Now, I might also point out that if you have very long hair or very dry hair or thinning hair, it's not necessary to wash your hair every day. In fact, for some people, daily washings are too much for their hair type. Find out what works for you. If you have very long hair, you might want to take up the old tradition of brushing it out at night. Be very gentle.
Some ways to freshen your hair without washing it all are to sprinkle a little baby power in your hair and brush it out or to tie your hair back and wash near the scalp only. Some women with very curly hair benefit from cleaning the hair with conditioner only. We'll talk more about hair care later on, but, in the meantime, investigate ways to keep your hair fresh and yet not overtax it with too frequent or too harsh cleanings. Our hair is one of our most feminine adornments, and it pays to keep it fresh.
Mrs. Sherman reminds us to launder our wet bath towels and kitchen towels frequently.
Bathrooms sometimes don't get cleaned as often if there are only one or two people using them, but appliances and fixtures need to be cleaned with an effective cleansing agent. Water itself can develop a stale scent if left lying around the bathroom in puddles and spots.
Fresh country kitchen from Better Homes and Gardens
"And now," she says, "we come to the garbage. Because there isn't a lively, active family here, our trash can doesn't fill up every other day like it used to. It takes a whole week or more, and by then, it smells terrible! You can alleviate this by using a smaller kitchen trash can with smaller bags, and emptying it more often. Always use trash can liners (or plastic grocery bags) in every trash container throughout the house to keep the containers from collecting permanent odors from the trash."
Even in an active family, I think garbage odors can build up. One thing that is necessary is to keep inside garbage cans and trash cans clean. Do this regularly.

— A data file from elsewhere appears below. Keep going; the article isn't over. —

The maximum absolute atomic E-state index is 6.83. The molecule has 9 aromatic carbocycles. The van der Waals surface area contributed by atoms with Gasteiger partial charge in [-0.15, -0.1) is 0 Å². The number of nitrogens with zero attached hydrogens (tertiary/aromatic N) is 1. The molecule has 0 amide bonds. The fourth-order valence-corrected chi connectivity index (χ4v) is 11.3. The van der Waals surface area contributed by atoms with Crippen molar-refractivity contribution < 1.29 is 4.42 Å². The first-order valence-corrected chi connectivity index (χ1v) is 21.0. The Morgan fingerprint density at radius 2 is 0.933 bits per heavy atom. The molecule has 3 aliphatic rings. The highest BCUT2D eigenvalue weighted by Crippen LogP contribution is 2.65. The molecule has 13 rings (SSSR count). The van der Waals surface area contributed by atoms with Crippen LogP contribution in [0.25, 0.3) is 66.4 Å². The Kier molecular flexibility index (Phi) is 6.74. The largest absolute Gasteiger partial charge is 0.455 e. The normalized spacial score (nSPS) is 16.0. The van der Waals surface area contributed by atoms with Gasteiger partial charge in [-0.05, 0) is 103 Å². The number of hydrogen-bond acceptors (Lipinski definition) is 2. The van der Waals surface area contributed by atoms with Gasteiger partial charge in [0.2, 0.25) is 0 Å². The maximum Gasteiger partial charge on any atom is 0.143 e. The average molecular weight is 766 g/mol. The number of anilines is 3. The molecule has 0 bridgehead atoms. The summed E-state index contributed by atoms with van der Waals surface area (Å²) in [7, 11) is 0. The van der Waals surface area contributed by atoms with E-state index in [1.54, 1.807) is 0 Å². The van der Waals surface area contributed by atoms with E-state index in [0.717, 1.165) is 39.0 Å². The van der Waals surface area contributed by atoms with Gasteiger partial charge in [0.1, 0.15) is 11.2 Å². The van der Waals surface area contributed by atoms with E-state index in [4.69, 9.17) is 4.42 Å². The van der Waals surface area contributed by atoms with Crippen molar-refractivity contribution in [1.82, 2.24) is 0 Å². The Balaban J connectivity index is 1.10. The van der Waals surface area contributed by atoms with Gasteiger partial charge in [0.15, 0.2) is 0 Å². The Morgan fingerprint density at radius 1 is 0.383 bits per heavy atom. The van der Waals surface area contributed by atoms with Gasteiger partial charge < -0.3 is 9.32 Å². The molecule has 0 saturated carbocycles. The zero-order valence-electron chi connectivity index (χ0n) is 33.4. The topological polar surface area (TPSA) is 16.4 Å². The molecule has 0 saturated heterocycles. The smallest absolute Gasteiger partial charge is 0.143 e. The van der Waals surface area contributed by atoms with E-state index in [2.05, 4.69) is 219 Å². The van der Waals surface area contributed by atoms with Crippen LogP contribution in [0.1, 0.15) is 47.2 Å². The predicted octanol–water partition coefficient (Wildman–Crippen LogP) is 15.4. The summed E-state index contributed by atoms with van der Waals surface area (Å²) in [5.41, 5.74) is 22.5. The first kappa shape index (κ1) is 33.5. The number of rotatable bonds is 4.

Back to Mrs. Sherman: "It may be necessary to go through drawers and cupboards in the kitchen and get rid of things you haven't used in years. When my children were small, there were many things we used only once, and then we moved on to other learning projects. I found that the old things began to clutter the desk drawers and cabinets, and contribute to that "old" smell. Papers, especially, can create an unpleasant odor in the house. I also discovered that transferring things like spices and dried grains from their cardboard boxes to glass containers improved the smell of the inside of the cabinets.
Wiping cabinet tops and mopping floors with a solution of vinegar and water will get rid of smoke and food odors. Put a sachet of lavender or rose inside of the drawer where you keep your dish towels. When I used a dozen dish towels a day (we didn't have a dishwasher), I found that drawer was always fresh-smelling, but with fewer people around, the drawer, though filled with clean towels, developed a musty smell."
Here's something I need to work on: The refrigerator needs to be cleaned regularly, says Mrs. Sherman. Like her, I find that I am having to relearn to cook for two people instead of for a family. Like her, I find that I do not use leftovers as frequently, and I stick things in the fridge that go stale quickly.
Whether you are living alone or you have twenty people in your immediate family, go through the side compartments on your refrigerator door and check your condiments. Be sure to dispose of any remnants that are past their usable date.
Mrs. Sherman says, "During the years that my home was full of family and very busy, we wore out several stoves, refrigerators, washers and dryers. Replacing them gave me a chance to clean the debris that collects underneath these things. Now that there is just two of us in the house most of the time, we do not wear out our appliances. It is hard to remember to move them out from the walls and clean the floor underneath, but it is necessary if we want to keep the house smelling fresh."
Mrs. Sherman also says, "If you've got a stack of linens, (bedding, tablecloths, and other household fabrics), you may need to give some away, or tuck scented sachets in between the items. Hang blocks of cedar in closets and tuck bags of cedar shavings in drawers and storage cabinets. Fabrics also tend to develop a sour smell if left in a container or shelf too long. To keep a fresh scent in your bedding, launder pillows and put in the dryer with a dryer sheet. If they have permanent unpleasant smells, or if someone has been ill, it is better to get new ones. If you will put two layers of pillow cases on them, the pillow will be better protected, last longer, and stay more sanitary."